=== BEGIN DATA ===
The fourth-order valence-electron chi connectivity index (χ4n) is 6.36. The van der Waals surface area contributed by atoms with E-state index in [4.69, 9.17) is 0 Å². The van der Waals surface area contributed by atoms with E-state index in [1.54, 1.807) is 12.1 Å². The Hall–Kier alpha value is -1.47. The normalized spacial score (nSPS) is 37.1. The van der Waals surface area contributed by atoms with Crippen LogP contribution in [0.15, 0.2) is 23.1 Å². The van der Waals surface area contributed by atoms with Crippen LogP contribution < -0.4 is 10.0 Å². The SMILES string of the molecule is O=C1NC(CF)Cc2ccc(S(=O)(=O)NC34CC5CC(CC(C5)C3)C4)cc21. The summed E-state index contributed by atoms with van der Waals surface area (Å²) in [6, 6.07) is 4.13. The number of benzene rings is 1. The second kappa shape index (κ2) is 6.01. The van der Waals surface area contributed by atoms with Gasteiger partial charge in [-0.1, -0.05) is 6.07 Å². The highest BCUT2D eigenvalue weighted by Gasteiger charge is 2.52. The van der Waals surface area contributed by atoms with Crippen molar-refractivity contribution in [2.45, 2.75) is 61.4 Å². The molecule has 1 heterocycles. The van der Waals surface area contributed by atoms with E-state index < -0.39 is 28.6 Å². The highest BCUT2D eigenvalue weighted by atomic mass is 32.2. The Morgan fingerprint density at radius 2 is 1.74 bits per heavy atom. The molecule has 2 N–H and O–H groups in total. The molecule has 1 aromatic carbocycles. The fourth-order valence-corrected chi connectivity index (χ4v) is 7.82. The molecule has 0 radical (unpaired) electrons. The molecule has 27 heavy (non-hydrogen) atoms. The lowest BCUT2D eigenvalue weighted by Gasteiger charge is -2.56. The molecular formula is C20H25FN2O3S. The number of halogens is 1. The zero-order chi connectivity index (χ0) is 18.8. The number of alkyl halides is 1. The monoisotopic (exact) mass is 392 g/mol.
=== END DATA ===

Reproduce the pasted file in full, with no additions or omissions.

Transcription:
The fourth-order valence-electron chi connectivity index (χ4n) is 6.36. The van der Waals surface area contributed by atoms with E-state index in [4.69, 9.17) is 0 Å². The van der Waals surface area contributed by atoms with E-state index in [1.54, 1.807) is 12.1 Å². The Hall–Kier alpha value is -1.47. The normalized spacial score (nSPS) is 37.1. The van der Waals surface area contributed by atoms with Crippen LogP contribution in [0.15, 0.2) is 23.1 Å². The van der Waals surface area contributed by atoms with Crippen LogP contribution < -0.4 is 10.0 Å². The SMILES string of the molecule is O=C1NC(CF)Cc2ccc(S(=O)(=O)NC34CC5CC(CC(C5)C3)C4)cc21. The summed E-state index contributed by atoms with van der Waals surface area (Å²) in [6, 6.07) is 4.13. The number of benzene rings is 1. The second kappa shape index (κ2) is 6.01. The van der Waals surface area contributed by atoms with Gasteiger partial charge in [-0.1, -0.05) is 6.07 Å². The highest BCUT2D eigenvalue weighted by Gasteiger charge is 2.52. The van der Waals surface area contributed by atoms with Crippen molar-refractivity contribution in [2.45, 2.75) is 61.4 Å². The molecule has 1 heterocycles. The van der Waals surface area contributed by atoms with E-state index < -0.39 is 28.6 Å². The highest BCUT2D eigenvalue weighted by atomic mass is 32.2. The Morgan fingerprint density at radius 2 is 1.74 bits per heavy atom. The molecule has 2 N–H and O–H groups in total. The molecule has 1 aromatic carbocycles. The fourth-order valence-corrected chi connectivity index (χ4v) is 7.82. The molecule has 0 radical (unpaired) electrons. The molecule has 27 heavy (non-hydrogen) atoms. The lowest BCUT2D eigenvalue weighted by Gasteiger charge is -2.56. The molecular formula is C20H25FN2O3S. The number of halogens is 1. The zero-order chi connectivity index (χ0) is 18.8. The number of alkyl halides is 1. The monoisotopic (exact) mass is 392 g/mol.